The Prime Minister and the Liberal Party made vigorous commitments to the twinned themes of science and integrity during the election campaign, and this priority has been echoed by many interests inside and outside the federal government. As a start, the new government should act promptly to ensure that all federal government research takes place with mandatory ethics oversight to protect human subjects and urge others to follow.
Should we not provide ethical protections to everyone who gives of themselves to promote research for the good of us all – particularly when directed and funded by our own elected governments? Let’s learn from past tragedies and help make sure they don’t keep happening.
As world oil prices and the Canadian dollar slide perilously, Albertans must become more inventive and rigorous in managing our costs – and our expectations – especially in high-cost areas like infrastructure, education and health care.
Health care is the biggest challenge. We cannot turn off the population’s health care needs simply because provincial revenues are declining. Illness is oblivious to low commodity prices and market share.
Unless we become inventive, health service declines are inevitable. The temptation to reduce surgeries such as hip and knee replacements and cataract removal will be irresistible. The general public will notice these changes as increased wait times. In fact, we’ve already seen increases in wait times for hip and knee replacements in Alberta – one of the leading indicators of our health care system’s performance.
Yet hip and knee replacement is actually an area where we have inventive opportunities waiting to be tapped. “Gain sharing” is one such innovative approach.
Health care teams in hospitals around Alberta, supported by Alberta Bone and Joint Health Institute (ABJHI) and Alberta Health Services’ Bone and Joint Strategic Clinical Network, have for the past five years led efforts to improve the quality and efficiency of orthopaedic care. As a result, patients undergoing hip or knee replacement require fewer blood transfusions, are up and mobile sooner after surgery, have less pain and better physical outcomes, and are home from hospital sooner.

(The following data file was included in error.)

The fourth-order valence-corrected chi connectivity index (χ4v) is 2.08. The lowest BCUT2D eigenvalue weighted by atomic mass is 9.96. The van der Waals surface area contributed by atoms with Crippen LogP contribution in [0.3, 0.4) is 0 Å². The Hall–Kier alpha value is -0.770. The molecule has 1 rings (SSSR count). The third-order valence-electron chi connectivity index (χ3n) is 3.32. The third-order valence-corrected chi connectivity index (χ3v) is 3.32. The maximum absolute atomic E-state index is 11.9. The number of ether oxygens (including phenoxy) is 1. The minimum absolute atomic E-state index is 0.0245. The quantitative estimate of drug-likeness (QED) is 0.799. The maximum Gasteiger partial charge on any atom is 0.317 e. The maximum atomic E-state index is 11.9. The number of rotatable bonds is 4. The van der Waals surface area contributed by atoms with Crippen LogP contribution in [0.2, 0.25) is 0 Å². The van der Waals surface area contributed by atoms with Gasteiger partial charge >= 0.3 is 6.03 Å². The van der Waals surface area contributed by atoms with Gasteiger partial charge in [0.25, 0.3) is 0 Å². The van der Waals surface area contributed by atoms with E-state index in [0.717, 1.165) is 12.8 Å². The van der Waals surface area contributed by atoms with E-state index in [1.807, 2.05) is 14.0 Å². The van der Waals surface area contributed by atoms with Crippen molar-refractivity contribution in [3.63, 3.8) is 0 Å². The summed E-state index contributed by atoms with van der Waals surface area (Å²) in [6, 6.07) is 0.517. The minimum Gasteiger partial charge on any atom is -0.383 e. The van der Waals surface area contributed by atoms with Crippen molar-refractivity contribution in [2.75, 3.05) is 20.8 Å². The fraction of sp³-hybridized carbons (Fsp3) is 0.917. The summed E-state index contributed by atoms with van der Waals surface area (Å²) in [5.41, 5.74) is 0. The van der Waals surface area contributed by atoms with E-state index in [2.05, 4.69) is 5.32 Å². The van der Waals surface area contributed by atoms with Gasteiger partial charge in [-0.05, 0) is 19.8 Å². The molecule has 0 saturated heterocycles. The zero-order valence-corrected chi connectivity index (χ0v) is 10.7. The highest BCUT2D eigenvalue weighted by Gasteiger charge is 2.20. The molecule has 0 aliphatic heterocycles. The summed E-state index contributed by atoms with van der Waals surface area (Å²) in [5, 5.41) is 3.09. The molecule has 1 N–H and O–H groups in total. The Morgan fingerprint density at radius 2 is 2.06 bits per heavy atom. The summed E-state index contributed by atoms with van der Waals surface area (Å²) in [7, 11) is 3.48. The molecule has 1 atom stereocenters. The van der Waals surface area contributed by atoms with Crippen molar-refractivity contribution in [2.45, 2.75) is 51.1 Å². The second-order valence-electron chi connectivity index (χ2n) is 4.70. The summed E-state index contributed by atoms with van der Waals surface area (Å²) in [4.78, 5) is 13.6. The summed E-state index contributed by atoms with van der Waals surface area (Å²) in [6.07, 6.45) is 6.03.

The savings in hospital beds freed up by patients returning home sooner and from blood transfusions have exceeded $40 million to date.
Allowing these health care teams to share in the gains they make by reallocating resources to more operating room time and more dedicated hospital beds to enable more surgeries would create a virtuous circle of improved performance and decreased wait times. It might also add an element of competitiveness as health care teams look to out-gain each other to the benefit of patients and the health system.
Alberta could further put some of the savings from this success into smart investments like an orthopaedic registry that would serve as a valuable storehouse of rich and current data on health care performance in critical areas of quality, such as recovery of joint function, pain reduction and implant safety.